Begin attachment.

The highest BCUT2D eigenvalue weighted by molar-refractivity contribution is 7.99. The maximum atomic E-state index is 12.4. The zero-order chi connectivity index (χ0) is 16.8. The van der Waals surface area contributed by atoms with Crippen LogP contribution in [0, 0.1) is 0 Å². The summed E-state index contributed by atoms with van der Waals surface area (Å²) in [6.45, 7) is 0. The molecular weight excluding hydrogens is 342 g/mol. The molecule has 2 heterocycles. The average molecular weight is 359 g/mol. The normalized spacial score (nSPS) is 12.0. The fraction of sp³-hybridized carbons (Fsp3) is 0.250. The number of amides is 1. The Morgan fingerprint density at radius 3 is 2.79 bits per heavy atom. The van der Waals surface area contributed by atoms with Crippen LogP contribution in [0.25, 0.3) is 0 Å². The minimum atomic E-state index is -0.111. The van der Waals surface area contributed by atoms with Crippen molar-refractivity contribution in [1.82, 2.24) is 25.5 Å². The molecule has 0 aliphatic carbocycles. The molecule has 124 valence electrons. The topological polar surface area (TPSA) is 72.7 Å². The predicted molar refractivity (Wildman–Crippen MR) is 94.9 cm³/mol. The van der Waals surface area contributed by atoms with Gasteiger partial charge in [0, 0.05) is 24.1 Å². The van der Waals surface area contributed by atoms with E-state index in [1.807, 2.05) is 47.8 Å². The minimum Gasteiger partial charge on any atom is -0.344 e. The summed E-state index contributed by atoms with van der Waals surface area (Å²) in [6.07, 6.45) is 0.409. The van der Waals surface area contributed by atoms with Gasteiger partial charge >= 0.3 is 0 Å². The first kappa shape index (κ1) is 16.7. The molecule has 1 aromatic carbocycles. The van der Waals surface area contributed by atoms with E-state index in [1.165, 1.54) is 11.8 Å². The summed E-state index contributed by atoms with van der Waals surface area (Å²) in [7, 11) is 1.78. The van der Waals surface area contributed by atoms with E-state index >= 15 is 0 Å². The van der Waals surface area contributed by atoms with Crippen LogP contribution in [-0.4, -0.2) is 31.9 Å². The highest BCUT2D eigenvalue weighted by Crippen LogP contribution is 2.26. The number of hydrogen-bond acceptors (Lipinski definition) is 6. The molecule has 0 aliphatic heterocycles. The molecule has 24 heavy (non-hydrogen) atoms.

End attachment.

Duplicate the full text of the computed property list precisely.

The highest BCUT2D eigenvalue weighted by molar-refractivity contribution is 7.99. The maximum atomic E-state index is 12.4. The zero-order chi connectivity index (χ0) is 16.8. The van der Waals surface area contributed by atoms with Crippen LogP contribution in [0, 0.1) is 0 Å². The summed E-state index contributed by atoms with van der Waals surface area (Å²) in [6.45, 7) is 0. The molecular weight excluding hydrogens is 342 g/mol. The molecule has 2 heterocycles. The average molecular weight is 359 g/mol. The normalized spacial score (nSPS) is 12.0. The fraction of sp³-hybridized carbons (Fsp3) is 0.250. The number of amides is 1. The Morgan fingerprint density at radius 3 is 2.79 bits per heavy atom. The van der Waals surface area contributed by atoms with Crippen LogP contribution in [0.25, 0.3) is 0 Å². The minimum atomic E-state index is -0.111. The van der Waals surface area contributed by atoms with Crippen molar-refractivity contribution in [1.82, 2.24) is 25.5 Å². The molecule has 0 aliphatic carbocycles. The molecule has 124 valence electrons. The topological polar surface area (TPSA) is 72.7 Å². The predicted molar refractivity (Wildman–Crippen MR) is 94.9 cm³/mol. The van der Waals surface area contributed by atoms with Gasteiger partial charge in [0, 0.05) is 24.1 Å². The van der Waals surface area contributed by atoms with E-state index in [1.807, 2.05) is 47.8 Å². The minimum Gasteiger partial charge on any atom is -0.344 e. The summed E-state index contributed by atoms with van der Waals surface area (Å²) in [6.07, 6.45) is 0.409. The van der Waals surface area contributed by atoms with Gasteiger partial charge >= 0.3 is 0 Å². The first kappa shape index (κ1) is 16.7. The molecule has 1 aromatic carbocycles. The van der Waals surface area contributed by atoms with E-state index in [1.165, 1.54) is 11.8 Å². The summed E-state index contributed by atoms with van der Waals surface area (Å²) in [7, 11) is 1.78. The van der Waals surface area contributed by atoms with E-state index >= 15 is 0 Å². The van der Waals surface area contributed by atoms with Crippen LogP contribution in [-0.4, -0.2) is 31.9 Å². The highest BCUT2D eigenvalue weighted by Crippen LogP contribution is 2.26. The number of hydrogen-bond acceptors (Lipinski definition) is 6. The molecule has 0 aliphatic heterocycles. The molecule has 24 heavy (non-hydrogen) atoms.